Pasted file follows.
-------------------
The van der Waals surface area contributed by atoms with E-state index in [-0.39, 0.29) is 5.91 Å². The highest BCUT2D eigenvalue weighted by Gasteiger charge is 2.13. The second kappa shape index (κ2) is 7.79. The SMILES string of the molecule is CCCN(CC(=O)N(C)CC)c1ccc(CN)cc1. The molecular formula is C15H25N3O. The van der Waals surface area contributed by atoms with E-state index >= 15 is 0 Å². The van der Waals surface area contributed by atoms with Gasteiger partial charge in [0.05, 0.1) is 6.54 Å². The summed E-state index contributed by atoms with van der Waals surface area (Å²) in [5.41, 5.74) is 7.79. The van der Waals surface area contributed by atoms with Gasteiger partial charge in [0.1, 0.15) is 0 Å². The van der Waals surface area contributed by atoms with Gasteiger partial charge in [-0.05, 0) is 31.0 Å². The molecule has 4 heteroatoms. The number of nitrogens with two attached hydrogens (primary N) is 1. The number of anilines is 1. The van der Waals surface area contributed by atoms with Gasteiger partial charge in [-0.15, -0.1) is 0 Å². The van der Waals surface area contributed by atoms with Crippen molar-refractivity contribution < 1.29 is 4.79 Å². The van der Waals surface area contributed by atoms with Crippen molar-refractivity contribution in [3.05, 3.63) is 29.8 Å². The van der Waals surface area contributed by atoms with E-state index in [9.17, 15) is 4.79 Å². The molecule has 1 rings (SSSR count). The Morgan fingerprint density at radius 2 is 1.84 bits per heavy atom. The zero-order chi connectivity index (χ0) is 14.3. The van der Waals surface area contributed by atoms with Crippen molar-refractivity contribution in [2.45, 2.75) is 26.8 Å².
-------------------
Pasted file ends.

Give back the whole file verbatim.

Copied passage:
The van der Waals surface area contributed by atoms with E-state index in [-0.39, 0.29) is 5.91 Å². The highest BCUT2D eigenvalue weighted by Gasteiger charge is 2.13. The second kappa shape index (κ2) is 7.79. The SMILES string of the molecule is CCCN(CC(=O)N(C)CC)c1ccc(CN)cc1. The molecular formula is C15H25N3O. The van der Waals surface area contributed by atoms with E-state index >= 15 is 0 Å². The van der Waals surface area contributed by atoms with Gasteiger partial charge in [0.05, 0.1) is 6.54 Å². The summed E-state index contributed by atoms with van der Waals surface area (Å²) in [5.41, 5.74) is 7.79. The van der Waals surface area contributed by atoms with Gasteiger partial charge in [0.1, 0.15) is 0 Å². The van der Waals surface area contributed by atoms with Gasteiger partial charge in [-0.05, 0) is 31.0 Å². The molecule has 4 heteroatoms. The number of nitrogens with two attached hydrogens (primary N) is 1. The number of anilines is 1. The van der Waals surface area contributed by atoms with Gasteiger partial charge in [-0.15, -0.1) is 0 Å². The van der Waals surface area contributed by atoms with Crippen molar-refractivity contribution < 1.29 is 4.79 Å². The van der Waals surface area contributed by atoms with Crippen molar-refractivity contribution in [3.05, 3.63) is 29.8 Å². The van der Waals surface area contributed by atoms with E-state index in [9.17, 15) is 4.79 Å². The molecule has 1 rings (SSSR count). The Morgan fingerprint density at radius 2 is 1.84 bits per heavy atom. The zero-order chi connectivity index (χ0) is 14.3. The van der Waals surface area contributed by atoms with Crippen molar-refractivity contribution in [2.45, 2.75) is 26.8 Å².